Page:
Secure by Design: Developing Secure Software Systems from the Ground Up

Secure by Design: Developing Secure Software Systems from the Ground Up

Haralambos Mouratidis (University of East London, UK) and Miao Kang (Powerchex Ltd., UK)
DOI: 10.4018/978-1-61350-456-7.ch108
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This paper describes results and reflects on the experience of engineering a secure web based system for the pre-employment screening domain. In particular, the paper presents results from a Knowledge Transfer Partnership (KTP) project between the School of Computing, IT and Engineering at the University of East London and the London-based award winning pre-employment company Powerchex Ltd. The Secure Tropos methodology, which is based on the principle of secure by design, has been applied to the project to guide the development of a web based system to support employment reference and background checking specifically for the financial services industry. Findings indicate the potential of the methodology for the development of secure web based systems, and support the argument of incorporating security considerations from the early stages of the software development process, i.e., the idea of secure by design. The developed system was tested by a third, independent to the project, party using a well known method of security testing, i.e., penetration testing, and the results provided did not indicate the presence of any major security problems. The experience and lessons learned by the application of the methodology to an industrial setting are also discussed in the paper.
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1. Introduction

The application of ICT to the financial services industry can support the automation of a number of functions, which are crucial for the further development of the sector, such as the management of pre-employment screening, coordination of financial teams, compliance with relevant regulations and analysis of financial data. The credit crunch and the events of the last couple of years meant that the financial services industry is faced with large changes and as such the development of software systems to support the financial services industry and peripheral sectors introduces a number of new challenges and difficulties.

Security is arguably one of the most crucial and necessary features of software systems that support the financial services industry and an acceptable financial software system may under no circumstances endanger the risk of monetary lose and the leakage of relevant sensitive (private or otherwise) data.

In software engineering practice the usual approach is to perform the analysis, design and implementation of a software system without considering security, and then add security as an afterthought (Devanbu & Stubblebine, 2000; Mouratidis et al., 2006). Nevertheless, recent research has shown that such approach introduces a number of problematic areas and it leads to security vulnerabilities that are usually identified after the implementation and deployment of the system. Since at this point it is quite expensive to redevelop the system to completely overcome such vulnerabilities, the usual approach is to “patch” some of these vulnerabilities as they are identified. However, this is not an acceptable standard for the development of high risk software systems software systems (Blobel & France, 2001; Mouratidis, 2004).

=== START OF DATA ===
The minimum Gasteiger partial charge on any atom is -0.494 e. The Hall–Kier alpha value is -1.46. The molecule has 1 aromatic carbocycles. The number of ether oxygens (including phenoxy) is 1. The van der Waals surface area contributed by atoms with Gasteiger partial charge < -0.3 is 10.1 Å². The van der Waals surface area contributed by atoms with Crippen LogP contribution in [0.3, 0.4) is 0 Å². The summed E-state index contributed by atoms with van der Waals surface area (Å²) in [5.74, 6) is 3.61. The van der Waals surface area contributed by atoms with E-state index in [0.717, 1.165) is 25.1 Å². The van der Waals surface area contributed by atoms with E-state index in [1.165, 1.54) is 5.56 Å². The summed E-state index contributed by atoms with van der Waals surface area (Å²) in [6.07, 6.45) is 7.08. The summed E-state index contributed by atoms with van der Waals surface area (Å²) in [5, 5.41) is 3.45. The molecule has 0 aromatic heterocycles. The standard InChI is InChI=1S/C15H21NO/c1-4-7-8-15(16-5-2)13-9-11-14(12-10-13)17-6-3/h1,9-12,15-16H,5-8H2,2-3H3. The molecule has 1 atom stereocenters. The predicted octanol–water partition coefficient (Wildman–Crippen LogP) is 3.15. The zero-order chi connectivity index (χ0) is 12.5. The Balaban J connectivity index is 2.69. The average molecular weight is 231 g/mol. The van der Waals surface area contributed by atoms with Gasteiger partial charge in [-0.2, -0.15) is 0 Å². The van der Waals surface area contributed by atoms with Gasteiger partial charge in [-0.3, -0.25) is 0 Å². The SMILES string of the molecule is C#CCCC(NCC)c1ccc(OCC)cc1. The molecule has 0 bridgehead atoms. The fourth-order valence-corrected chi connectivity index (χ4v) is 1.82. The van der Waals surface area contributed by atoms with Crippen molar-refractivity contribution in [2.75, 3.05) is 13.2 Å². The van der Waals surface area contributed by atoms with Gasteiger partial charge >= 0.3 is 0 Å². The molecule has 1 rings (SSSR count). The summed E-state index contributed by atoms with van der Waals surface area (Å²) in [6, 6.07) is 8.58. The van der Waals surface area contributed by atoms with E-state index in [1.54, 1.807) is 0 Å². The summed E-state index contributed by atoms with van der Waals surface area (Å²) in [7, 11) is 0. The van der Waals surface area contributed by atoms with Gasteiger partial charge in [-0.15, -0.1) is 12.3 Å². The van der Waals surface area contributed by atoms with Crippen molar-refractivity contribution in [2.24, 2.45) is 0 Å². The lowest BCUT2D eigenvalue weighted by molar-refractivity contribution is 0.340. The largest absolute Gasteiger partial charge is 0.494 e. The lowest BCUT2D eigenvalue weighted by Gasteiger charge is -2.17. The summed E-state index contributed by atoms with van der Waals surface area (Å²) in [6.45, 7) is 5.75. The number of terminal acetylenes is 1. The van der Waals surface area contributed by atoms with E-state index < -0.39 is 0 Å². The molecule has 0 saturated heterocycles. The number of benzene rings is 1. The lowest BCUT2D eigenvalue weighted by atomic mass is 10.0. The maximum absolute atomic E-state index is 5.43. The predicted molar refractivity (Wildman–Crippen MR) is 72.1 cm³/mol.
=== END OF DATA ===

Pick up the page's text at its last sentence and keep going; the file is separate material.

The last few years, it has been widely argued, especially within the requirements engineering (Haley et al., 2006; Basin et al., 2003; Hermann & Pernul, 1999) and information systems (Devanbu, 2000; McDermott & Fox, 1999; Mouratidis & Giorgini, 2006) research communities, that the number of security vulnerabilities could be reduced if security is considered from the early stages of the development process, i.e., a Secure by Design (SbD) approach is employed to support the development of secure software systems. Generally speaking, Secure by Design, within the context of software engineering, means that the software has been designed from the ground up to be secure. In academia, this practice is mostly known as secure software systems engineering or software engineering for secure systems amongst other terms. Our work is not the only effort at integrating security considerations into software engineering practices and methods. Security requirements frameworks have been proposed (Haley et al., 2006; Mead, 2006) for security requirements elicitation, specification and analysis. On another line of work, the behaviour of potential attackers is used to model security (Lamsweerde & Letier, 2000; Lin et al., 2003). Works have also been presented that extended use cases with respect to security analysis (Hermann & Pernul, 1999; Alexander, 2003). In addition, a large number of efforts are focused on extending existing methods and languages for software systems development (Basin et al., 2003; McDermott & Fox, 1999). Apart from the academic works, industry has also started to recognize the advantages of developing software systems following the Secure by Design principles. Microsoft has introduced the Security Development Process (

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